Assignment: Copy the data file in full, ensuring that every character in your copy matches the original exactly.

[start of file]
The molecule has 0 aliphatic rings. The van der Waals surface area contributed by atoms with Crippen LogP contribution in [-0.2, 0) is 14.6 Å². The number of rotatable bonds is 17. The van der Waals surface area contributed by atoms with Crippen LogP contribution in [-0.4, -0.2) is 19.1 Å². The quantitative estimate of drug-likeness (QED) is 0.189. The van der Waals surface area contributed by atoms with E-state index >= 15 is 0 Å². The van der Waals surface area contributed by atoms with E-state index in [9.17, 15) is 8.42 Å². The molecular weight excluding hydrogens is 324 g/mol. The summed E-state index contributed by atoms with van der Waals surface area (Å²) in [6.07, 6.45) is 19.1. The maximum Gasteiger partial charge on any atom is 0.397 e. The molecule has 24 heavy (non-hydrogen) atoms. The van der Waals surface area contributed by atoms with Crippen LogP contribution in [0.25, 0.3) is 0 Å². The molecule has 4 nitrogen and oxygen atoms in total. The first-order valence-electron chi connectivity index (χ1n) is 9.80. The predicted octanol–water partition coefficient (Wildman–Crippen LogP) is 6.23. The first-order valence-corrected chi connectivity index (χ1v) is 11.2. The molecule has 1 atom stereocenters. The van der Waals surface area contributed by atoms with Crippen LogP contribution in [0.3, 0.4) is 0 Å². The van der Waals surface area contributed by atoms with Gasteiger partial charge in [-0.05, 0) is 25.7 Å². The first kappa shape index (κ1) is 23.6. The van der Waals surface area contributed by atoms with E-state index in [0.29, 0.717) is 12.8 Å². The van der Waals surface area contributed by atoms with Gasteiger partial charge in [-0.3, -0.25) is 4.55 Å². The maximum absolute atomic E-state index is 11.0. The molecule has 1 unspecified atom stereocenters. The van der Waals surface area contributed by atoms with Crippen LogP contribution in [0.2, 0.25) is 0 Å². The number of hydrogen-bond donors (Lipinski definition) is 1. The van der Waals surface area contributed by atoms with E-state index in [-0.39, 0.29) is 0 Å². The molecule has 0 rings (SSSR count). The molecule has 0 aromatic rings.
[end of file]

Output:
The molecule has 0 aliphatic rings. The van der Waals surface area contributed by atoms with Crippen LogP contribution in [-0.2, 0) is 14.6 Å². The number of rotatable bonds is 17. The van der Waals surface area contributed by atoms with Crippen LogP contribution in [-0.4, -0.2) is 19.1 Å². The quantitative estimate of drug-likeness (QED) is 0.189. The van der Waals surface area contributed by atoms with E-state index >= 15 is 0 Å². The van der Waals surface area contributed by atoms with E-state index in [9.17, 15) is 8.42 Å². The molecular weight excluding hydrogens is 324 g/mol. The summed E-state index contributed by atoms with van der Waals surface area (Å²) in [6.07, 6.45) is 19.1. The maximum Gasteiger partial charge on any atom is 0.397 e. The molecule has 24 heavy (non-hydrogen) atoms. The van der Waals surface area contributed by atoms with Crippen LogP contribution in [0.25, 0.3) is 0 Å². The molecule has 4 nitrogen and oxygen atoms in total. The first-order valence-electron chi connectivity index (χ1n) is 9.80. The predicted octanol–water partition coefficient (Wildman–Crippen LogP) is 6.23. The first-order valence-corrected chi connectivity index (χ1v) is 11.2. The molecule has 1 atom stereocenters. The van der Waals surface area contributed by atoms with Crippen LogP contribution in [0.3, 0.4) is 0 Å². The van der Waals surface area contributed by atoms with Gasteiger partial charge in [-0.05, 0) is 25.7 Å². The first kappa shape index (κ1) is 23.6. The van der Waals surface area contributed by atoms with E-state index in [0.29, 0.717) is 12.8 Å². The van der Waals surface area contributed by atoms with Gasteiger partial charge in [-0.3, -0.25) is 4.55 Å². The maximum absolute atomic E-state index is 11.0. The molecule has 1 unspecified atom stereocenters. The van der Waals surface area contributed by atoms with Crippen LogP contribution in [0.2, 0.25) is 0 Å². The number of hydrogen-bond donors (Lipinski definition) is 1. The van der Waals surface area contributed by atoms with E-state index in [-0.39, 0.29) is 0 Å². The molecule has 0 rings (SSSR count). The molecule has 0 aromatic rings.